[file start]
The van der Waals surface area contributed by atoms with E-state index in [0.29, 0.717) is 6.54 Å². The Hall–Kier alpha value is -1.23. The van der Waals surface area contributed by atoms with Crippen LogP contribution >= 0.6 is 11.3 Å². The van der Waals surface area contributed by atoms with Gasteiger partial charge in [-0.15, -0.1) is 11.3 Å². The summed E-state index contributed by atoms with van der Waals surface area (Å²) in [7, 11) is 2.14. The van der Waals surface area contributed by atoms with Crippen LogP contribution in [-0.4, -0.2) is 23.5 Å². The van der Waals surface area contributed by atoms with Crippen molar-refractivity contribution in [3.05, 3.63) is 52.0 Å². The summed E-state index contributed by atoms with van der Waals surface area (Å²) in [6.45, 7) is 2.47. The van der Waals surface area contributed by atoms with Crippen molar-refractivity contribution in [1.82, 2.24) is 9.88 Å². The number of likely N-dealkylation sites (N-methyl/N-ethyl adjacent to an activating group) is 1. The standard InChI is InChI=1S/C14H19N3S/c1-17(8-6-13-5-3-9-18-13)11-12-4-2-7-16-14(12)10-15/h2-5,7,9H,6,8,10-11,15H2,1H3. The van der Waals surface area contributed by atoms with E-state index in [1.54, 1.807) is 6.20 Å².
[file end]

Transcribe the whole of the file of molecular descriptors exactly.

The van der Waals surface area contributed by atoms with E-state index in [0.29, 0.717) is 6.54 Å². The Hall–Kier alpha value is -1.23. The van der Waals surface area contributed by atoms with Crippen LogP contribution >= 0.6 is 11.3 Å². The van der Waals surface area contributed by atoms with Gasteiger partial charge in [-0.15, -0.1) is 11.3 Å². The summed E-state index contributed by atoms with van der Waals surface area (Å²) in [7, 11) is 2.14. The van der Waals surface area contributed by atoms with Crippen LogP contribution in [-0.4, -0.2) is 23.5 Å². The van der Waals surface area contributed by atoms with Crippen molar-refractivity contribution in [3.05, 3.63) is 52.0 Å². The summed E-state index contributed by atoms with van der Waals surface area (Å²) in [6.45, 7) is 2.47. The van der Waals surface area contributed by atoms with Crippen molar-refractivity contribution in [1.82, 2.24) is 9.88 Å². The number of likely N-dealkylation sites (N-methyl/N-ethyl adjacent to an activating group) is 1. The standard InChI is InChI=1S/C14H19N3S/c1-17(8-6-13-5-3-9-18-13)11-12-4-2-7-16-14(12)10-15/h2-5,7,9H,6,8,10-11,15H2,1H3. The van der Waals surface area contributed by atoms with E-state index in [1.54, 1.807) is 6.20 Å².